The IT industry is one of the economic sectors that is particularly vulnerable to retrenchments because it is susceptible to outsourcing. However, human resource executives point out that Asia's IT employment market remains strong and retrenched jobseekers can take the chance to reevaluate their strengths and explore new opportunities.
According to Claire Smart, associate director of information technology at Randstad, the IT industry is one that is particularly susceptible to offshoring exercises and "as a result these sectors see retrenchments occurring more than others".
Still, she pointed out that Singapore was one regional market facing a talent crunch. "With a 2 percent unemployment rate, it is unlikely retrenched professionals will be out of work for long pending their ability to market themselves back into the employment market," she said.
Anthony Ung, country manager of JobStreet.com Singapore, added that jobseekers should be aware that their skills and knowledge are sought after not only in Singapore, but regionally.
"The IT job market is still very much in demand in the region. Getting retrenched may not be a bad thing for some as it's a good time to evaluate your own skills to see if they are aligned with the current market requirements," he pointed out.
Ung noted that at present, the most in demand positions are in the mobile technology area. "Whether iPhone or Android, companies are looking for developers to help them create apps and mobile solutions," he said.
However, in the event that one does get retrenched, the executive felt it was important to first regain composure and take stock of the situation as soon as possible.
"Firstly, you should stop feeling sorry for yourself and avoid blaming the companies for the layoff. It will not help by harboring these feelings. Instead, it will be wiser to focus on how you can get back into the game," he said.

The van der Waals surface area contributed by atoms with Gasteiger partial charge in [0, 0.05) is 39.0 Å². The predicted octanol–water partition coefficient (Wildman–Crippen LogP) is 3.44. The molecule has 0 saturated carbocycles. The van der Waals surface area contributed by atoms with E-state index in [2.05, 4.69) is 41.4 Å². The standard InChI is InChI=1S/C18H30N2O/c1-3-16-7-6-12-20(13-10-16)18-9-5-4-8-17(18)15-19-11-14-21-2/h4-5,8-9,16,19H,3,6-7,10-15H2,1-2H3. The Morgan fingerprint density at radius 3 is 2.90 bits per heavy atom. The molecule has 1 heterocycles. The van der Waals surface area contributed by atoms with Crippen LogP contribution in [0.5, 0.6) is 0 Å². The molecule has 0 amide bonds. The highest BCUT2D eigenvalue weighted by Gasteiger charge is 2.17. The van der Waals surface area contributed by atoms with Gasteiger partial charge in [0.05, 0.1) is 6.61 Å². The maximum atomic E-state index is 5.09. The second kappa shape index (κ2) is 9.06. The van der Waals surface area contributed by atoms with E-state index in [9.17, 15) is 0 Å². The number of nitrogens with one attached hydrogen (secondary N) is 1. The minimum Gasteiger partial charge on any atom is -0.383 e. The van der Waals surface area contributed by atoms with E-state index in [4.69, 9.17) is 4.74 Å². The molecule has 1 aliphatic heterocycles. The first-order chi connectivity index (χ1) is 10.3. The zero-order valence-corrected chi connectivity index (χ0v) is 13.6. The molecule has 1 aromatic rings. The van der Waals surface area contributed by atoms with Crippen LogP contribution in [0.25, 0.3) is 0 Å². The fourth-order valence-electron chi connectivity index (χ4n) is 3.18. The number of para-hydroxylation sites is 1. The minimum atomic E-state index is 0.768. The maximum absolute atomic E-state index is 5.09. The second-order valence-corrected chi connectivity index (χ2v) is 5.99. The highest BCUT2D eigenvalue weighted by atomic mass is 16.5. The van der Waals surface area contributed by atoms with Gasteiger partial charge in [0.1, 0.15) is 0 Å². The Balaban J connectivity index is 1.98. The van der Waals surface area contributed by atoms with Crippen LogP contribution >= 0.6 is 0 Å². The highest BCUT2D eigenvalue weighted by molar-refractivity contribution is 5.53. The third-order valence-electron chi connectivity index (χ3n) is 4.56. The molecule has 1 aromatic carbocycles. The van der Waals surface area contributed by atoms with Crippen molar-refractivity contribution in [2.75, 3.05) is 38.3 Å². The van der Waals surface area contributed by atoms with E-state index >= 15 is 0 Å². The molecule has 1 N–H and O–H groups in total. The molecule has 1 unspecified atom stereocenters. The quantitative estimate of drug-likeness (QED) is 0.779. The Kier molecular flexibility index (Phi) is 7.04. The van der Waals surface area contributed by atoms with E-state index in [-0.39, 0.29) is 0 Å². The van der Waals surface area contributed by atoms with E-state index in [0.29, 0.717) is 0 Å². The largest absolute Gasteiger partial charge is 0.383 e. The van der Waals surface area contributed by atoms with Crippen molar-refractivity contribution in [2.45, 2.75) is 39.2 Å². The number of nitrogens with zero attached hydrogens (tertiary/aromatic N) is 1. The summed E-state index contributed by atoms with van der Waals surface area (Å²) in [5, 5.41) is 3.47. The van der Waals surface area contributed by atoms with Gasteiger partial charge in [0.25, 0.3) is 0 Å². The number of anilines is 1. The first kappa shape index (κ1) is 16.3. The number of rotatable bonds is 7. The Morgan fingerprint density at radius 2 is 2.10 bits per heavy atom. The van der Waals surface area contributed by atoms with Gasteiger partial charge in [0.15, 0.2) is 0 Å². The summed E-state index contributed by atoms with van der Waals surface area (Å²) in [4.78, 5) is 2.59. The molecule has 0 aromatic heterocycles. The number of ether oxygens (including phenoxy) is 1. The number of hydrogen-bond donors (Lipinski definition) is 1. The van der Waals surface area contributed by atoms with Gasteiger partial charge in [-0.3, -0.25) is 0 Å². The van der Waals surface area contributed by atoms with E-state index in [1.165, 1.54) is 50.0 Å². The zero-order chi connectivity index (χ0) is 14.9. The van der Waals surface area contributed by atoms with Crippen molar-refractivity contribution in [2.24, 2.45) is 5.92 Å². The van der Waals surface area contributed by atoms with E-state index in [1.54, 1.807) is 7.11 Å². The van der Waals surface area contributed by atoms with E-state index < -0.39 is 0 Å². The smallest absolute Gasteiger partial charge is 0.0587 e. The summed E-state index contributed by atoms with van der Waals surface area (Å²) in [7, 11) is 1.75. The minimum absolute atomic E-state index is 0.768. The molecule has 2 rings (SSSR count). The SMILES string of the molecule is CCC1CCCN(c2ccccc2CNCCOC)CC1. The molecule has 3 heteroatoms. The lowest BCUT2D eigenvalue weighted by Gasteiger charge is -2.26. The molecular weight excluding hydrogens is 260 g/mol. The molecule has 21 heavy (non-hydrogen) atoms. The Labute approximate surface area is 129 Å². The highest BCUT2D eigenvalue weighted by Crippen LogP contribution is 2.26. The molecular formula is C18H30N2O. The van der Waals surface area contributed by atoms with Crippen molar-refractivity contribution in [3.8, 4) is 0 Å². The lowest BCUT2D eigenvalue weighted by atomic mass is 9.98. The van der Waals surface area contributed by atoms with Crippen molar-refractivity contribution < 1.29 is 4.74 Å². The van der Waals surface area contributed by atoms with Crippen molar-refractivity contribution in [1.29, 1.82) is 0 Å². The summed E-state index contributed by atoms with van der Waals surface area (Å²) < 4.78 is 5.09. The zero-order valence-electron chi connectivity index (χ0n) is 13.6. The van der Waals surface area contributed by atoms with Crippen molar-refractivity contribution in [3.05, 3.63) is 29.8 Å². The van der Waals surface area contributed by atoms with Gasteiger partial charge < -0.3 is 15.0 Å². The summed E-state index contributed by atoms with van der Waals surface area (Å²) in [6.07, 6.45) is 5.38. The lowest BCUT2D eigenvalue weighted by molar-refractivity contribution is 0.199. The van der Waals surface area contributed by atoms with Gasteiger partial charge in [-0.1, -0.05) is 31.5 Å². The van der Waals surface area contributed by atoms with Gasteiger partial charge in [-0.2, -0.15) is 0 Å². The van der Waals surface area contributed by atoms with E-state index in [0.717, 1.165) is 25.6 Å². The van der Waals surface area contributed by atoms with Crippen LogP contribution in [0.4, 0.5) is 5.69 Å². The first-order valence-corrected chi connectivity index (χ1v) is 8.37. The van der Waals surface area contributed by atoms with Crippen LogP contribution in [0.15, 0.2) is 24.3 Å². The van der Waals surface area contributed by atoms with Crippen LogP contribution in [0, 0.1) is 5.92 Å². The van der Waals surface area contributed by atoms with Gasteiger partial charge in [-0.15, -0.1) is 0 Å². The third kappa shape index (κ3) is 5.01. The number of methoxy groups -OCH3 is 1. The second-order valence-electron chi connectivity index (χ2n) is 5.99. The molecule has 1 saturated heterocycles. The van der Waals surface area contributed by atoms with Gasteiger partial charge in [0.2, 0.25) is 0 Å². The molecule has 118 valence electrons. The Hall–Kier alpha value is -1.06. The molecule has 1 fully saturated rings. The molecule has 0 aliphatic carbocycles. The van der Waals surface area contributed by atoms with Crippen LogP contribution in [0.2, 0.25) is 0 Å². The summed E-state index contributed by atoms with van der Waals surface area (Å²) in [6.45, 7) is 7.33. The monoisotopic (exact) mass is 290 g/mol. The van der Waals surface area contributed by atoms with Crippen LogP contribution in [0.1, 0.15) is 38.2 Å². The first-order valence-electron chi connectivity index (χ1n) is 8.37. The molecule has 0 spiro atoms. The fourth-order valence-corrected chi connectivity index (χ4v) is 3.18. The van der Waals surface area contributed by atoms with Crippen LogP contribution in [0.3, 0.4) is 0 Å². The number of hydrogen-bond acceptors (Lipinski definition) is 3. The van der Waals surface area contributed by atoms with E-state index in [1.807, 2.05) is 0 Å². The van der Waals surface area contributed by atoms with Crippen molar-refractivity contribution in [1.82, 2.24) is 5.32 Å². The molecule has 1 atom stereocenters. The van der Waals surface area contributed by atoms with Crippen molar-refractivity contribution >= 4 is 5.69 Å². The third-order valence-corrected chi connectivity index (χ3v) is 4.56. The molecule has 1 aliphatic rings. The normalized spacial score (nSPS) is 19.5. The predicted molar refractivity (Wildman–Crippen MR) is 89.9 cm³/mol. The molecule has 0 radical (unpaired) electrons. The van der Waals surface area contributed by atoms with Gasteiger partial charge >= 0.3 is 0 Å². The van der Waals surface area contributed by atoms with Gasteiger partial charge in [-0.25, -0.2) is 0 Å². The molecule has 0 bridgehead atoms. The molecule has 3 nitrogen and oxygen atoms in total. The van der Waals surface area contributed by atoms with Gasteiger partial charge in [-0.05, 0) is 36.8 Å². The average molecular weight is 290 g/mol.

Smart added that employability was "about marketing yourself correctly".
She said: "Keeping abreast of technology updates, key skills in demand and market movements will give you the best chance of quick re-employment. It will enable you to tailor your resume and identify skillsets that would be most attractive to future employers."
Both executives also gave their tips on how someone who has been laid off can regain employment.
Be honest about being retrenched
The country manager called on those who have been retrenched to "always be honest" as there is no shame in being in that position given that layoffs are "common" these days. There is no longer the level of stigma associated with retrenchment since 2008's global financial crisis, Smart concurred.
As such, jobseekers should just focus on what values they can bring to the potential employer, just like anyone looking for a job, Ung said. "If you are able to convince the employer that you can do the job and the value you bring to the table, whether you had been retrenched or not, should not be a point of evaluation for the employer," he noted.
Refresh your resume
Ung also stressed the importance of one's resume, saying that it is the "ticket to a new opportunity" for them.
The Randstad associate director added that it was critical for jobseekers to update their resumes--both online and physical copies--so as to highlight the most relevant and in-demand skills and technologies for the position they are applying for.
"Make sure your LinkedIn profile is up to date. Potential employers could be looking for you right now!" she noted.
Manage personal expectations
Smart pointed out that a comparable position from the one you have just been released from might not exist or be available straight away. "Look for opportunities that might help you build on your expertise or up your skillset," she said.
The alternative would be for the retrenched professional to be more open to other possible opportunities in the market, Ung advised. "Do not close your doors or be too picky about the company you want to join. In fact, attend as many interviews as possible as this may open up possibilities in areas that you may not have considered before."
"Actively seek opportunities and be persistent. Don't let a few knockbacks put you off," said Smart.
Ung agreed: "Candidates may feel depressed especially after several months of unsuccessful attempts in securing a job. No matter, do not give up. If you are not getting the results you want, change your approach."
Let go of ego and pride
The JobStreet.com executive said it was important to come to terms with the situation and adopt a more humble attitude to look for help, too.
"Talk to your family, friends, acquaintances, former customers or suppliers. Inform them that you are looking for a job and be open about opportunities out there," he said.
Smart added that recruitment companies, professional bodies, school alumni, etc, are also good job contacts to get in touch with.